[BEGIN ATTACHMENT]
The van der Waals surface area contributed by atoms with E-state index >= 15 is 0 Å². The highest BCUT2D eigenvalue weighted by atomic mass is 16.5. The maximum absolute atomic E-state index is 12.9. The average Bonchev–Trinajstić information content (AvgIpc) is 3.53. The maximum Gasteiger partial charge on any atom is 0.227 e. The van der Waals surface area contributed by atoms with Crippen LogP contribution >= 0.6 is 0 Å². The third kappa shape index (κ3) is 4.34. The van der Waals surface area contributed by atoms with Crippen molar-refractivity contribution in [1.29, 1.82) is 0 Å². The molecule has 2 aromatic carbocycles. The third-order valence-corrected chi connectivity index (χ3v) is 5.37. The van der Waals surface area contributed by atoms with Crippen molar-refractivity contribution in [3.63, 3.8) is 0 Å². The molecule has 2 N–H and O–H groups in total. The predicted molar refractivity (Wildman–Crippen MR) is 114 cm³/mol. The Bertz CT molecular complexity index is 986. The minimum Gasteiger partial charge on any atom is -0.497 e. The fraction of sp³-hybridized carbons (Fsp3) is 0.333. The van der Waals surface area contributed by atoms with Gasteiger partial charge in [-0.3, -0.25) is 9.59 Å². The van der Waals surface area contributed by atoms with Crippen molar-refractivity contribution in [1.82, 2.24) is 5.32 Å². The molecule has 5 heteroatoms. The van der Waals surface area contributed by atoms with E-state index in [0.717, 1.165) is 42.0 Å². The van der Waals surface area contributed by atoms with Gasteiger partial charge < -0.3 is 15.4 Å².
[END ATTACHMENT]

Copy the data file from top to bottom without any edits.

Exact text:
The van der Waals surface area contributed by atoms with E-state index >= 15 is 0 Å². The highest BCUT2D eigenvalue weighted by atomic mass is 16.5. The maximum absolute atomic E-state index is 12.9. The average Bonchev–Trinajstić information content (AvgIpc) is 3.53. The maximum Gasteiger partial charge on any atom is 0.227 e. The van der Waals surface area contributed by atoms with Crippen LogP contribution >= 0.6 is 0 Å². The third kappa shape index (κ3) is 4.34. The van der Waals surface area contributed by atoms with Crippen molar-refractivity contribution in [1.29, 1.82) is 0 Å². The molecule has 2 aromatic carbocycles. The third-order valence-corrected chi connectivity index (χ3v) is 5.37. The van der Waals surface area contributed by atoms with Crippen molar-refractivity contribution in [3.63, 3.8) is 0 Å². The molecule has 2 N–H and O–H groups in total. The predicted molar refractivity (Wildman–Crippen MR) is 114 cm³/mol. The Bertz CT molecular complexity index is 986. The minimum Gasteiger partial charge on any atom is -0.497 e. The fraction of sp³-hybridized carbons (Fsp3) is 0.333. The van der Waals surface area contributed by atoms with Gasteiger partial charge in [-0.3, -0.25) is 9.59 Å². The van der Waals surface area contributed by atoms with Crippen molar-refractivity contribution in [1.82, 2.24) is 5.32 Å². The molecule has 5 heteroatoms. The van der Waals surface area contributed by atoms with E-state index in [0.717, 1.165) is 42.0 Å². The van der Waals surface area contributed by atoms with Gasteiger partial charge < -0.3 is 15.4 Å².